“Behind every successful man is a woman; behind her is his wife.”
– Groucho Marx
For a change of pace, Joe wanted me–his wife, Emma–to interject with some wifely perspective.
I won’t say that as a cyclist’s wife I have it nearly as hard as, say, a military or rockstar’s wife. The former may live without her husband for months, always wondering if he’ll make it home alive and in one piece. The latter may also not see her husband for months while he tours and, assuming he’s a stereotypical rockstar who’s into hard drugs and easy women, may have similar concerns that he may not come home alive or in one piece.
I, on the other hand, may not see Joe for a few hours to a couple days, depending on the length of his ride, which doesn’t seem that bad in comparison. However, the emotions I go through up to and during many, if not most or all, of his rides are probably pretty comparable.
Coming up at the end of July, Joe’s planning a 5-day tour from Iowa City to his hometown of Jamestown, NY, which will be a multi-day ride and the longest ride he’s ever attempted. Even just writing that sentence makes my insides gurgle.
Just on my own, I tend to actively ponder death and how it could happen to me. What if I choked on a slippery piece of spinach while eating my lunch by myself? What if that oncoming semi suddenly swerved into my lane? What if I slipped in the tub and hit my head on the edge, knocking me out? If my thoughts of myself are this morbid, just imagine how my mind races when Joe is on the road.
Back in 2009, when he and I were both attending college in Plattsburgh, NY, he had his first serious bike accident. He was in the middle of a 30-mile ride when my phone rings and I see his number light up the screen. I answer, thinking it’s just a check-in, but a woman answers back, asking if I’m Emma. I ask sternly where my boyfriend is and she informs me that he’s on the side of the road, he’d had an accident, and hit his head. He was going to the hospital and I was to meet him there, not come to where he was.
If you’ve ever gotten that call–and I sincerely hope you never have and never will–you know that feeling, like dropping backwards into a pool of water. The information is the slam as you hit the surface and then you let it engulf you like the water that sucks in around you, suffocating and silencing. You’re stunned for a few seconds before you realize you need to get back to the surface and you begin kicking and clawing frantically.
My words were a jumble of fear, anger, and sadness as I attempted to pry more information from this random woman than she could possibly give. After all, she wasn’t a doctor or even an EMT. She only knew what she saw, which wasn’t much.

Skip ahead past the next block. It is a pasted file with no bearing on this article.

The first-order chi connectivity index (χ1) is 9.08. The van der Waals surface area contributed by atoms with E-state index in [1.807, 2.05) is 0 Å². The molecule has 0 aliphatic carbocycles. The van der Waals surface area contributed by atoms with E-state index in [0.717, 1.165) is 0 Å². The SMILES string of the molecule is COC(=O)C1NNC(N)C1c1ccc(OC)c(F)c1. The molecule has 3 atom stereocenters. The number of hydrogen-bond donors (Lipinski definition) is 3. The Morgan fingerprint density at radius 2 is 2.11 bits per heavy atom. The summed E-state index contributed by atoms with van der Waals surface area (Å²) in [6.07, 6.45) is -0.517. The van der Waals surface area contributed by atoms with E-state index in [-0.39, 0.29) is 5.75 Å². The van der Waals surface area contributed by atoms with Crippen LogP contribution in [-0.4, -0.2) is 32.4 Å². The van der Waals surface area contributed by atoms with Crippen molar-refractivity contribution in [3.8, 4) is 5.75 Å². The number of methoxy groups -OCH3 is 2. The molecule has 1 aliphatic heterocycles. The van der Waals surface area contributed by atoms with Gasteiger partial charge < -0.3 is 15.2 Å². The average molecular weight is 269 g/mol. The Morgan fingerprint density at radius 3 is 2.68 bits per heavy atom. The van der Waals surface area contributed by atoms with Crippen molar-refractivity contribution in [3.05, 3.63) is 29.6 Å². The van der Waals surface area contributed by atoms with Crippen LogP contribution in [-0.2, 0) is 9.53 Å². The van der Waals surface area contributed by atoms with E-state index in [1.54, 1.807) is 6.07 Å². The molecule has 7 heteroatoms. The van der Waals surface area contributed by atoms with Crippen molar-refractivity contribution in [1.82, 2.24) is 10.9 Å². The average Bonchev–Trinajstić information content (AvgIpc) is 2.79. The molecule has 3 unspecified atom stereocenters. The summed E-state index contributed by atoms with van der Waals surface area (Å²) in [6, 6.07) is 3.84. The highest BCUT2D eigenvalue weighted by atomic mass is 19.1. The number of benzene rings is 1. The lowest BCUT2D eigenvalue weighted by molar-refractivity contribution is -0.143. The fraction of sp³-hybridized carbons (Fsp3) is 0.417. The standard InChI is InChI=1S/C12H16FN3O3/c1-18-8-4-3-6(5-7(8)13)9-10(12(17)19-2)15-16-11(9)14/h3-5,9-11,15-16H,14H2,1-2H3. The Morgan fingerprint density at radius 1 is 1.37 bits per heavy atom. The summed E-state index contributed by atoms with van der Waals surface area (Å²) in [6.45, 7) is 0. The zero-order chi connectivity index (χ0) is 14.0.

I’ve gotten many mid-ride texts and calls from Joe over the years telling me that he’s run out of water, he needs me to talk at him to keep his mind sharp, or that he was almost hit by a car but it was a narrow miss. He’s been yelled at by both motorists and other cyclists, forced off the road by semi trucks, and even clipped by a car.
Needless to say, my worries are well founded but although nature determines my thoughts, I need to remember that our marriage must determine my actions.
The bottom line is that my husband needs to be supported in his endeavors. Although I may be constantly worried about his welfare on long rides, his training schedule and diet leading up to the departure, and even just his everyday safety on his commute to and from work, I try to remind myself to reign in my concern. After all, Joe is an adult, he is very technical and informed when it comes to his health, and I’m sure he’s not being stupid and weaving in and out of traffic with a death wish.
The other half to this whole is that Joe also understands and has responded well to my concern for his well being. For years we’ve used the RoadID app so he can send me a live map of his rides, whether he’s commuting, training, or on a longer ride. The app is free, it updates his location every minute, and you can even set an alert to notify you if the person you’re tracking is idle for more than 5 minutes. We don’t go that far, but it’s still an option.
Also from RoadID, I just recently purchased Joe a (very manly) ID bracelet with his name, city, two contact numbers, and his medical alerts, just in case he is ever in another accident and his phone is not accessible.
Joe’s accident in 2009 was a big wake up call for the both of us and while it probably spiked my crazy wife nagging tendencies, I’m very glad that it did. I am confident that when the next accident occurs (and it will), we’ll both be ready.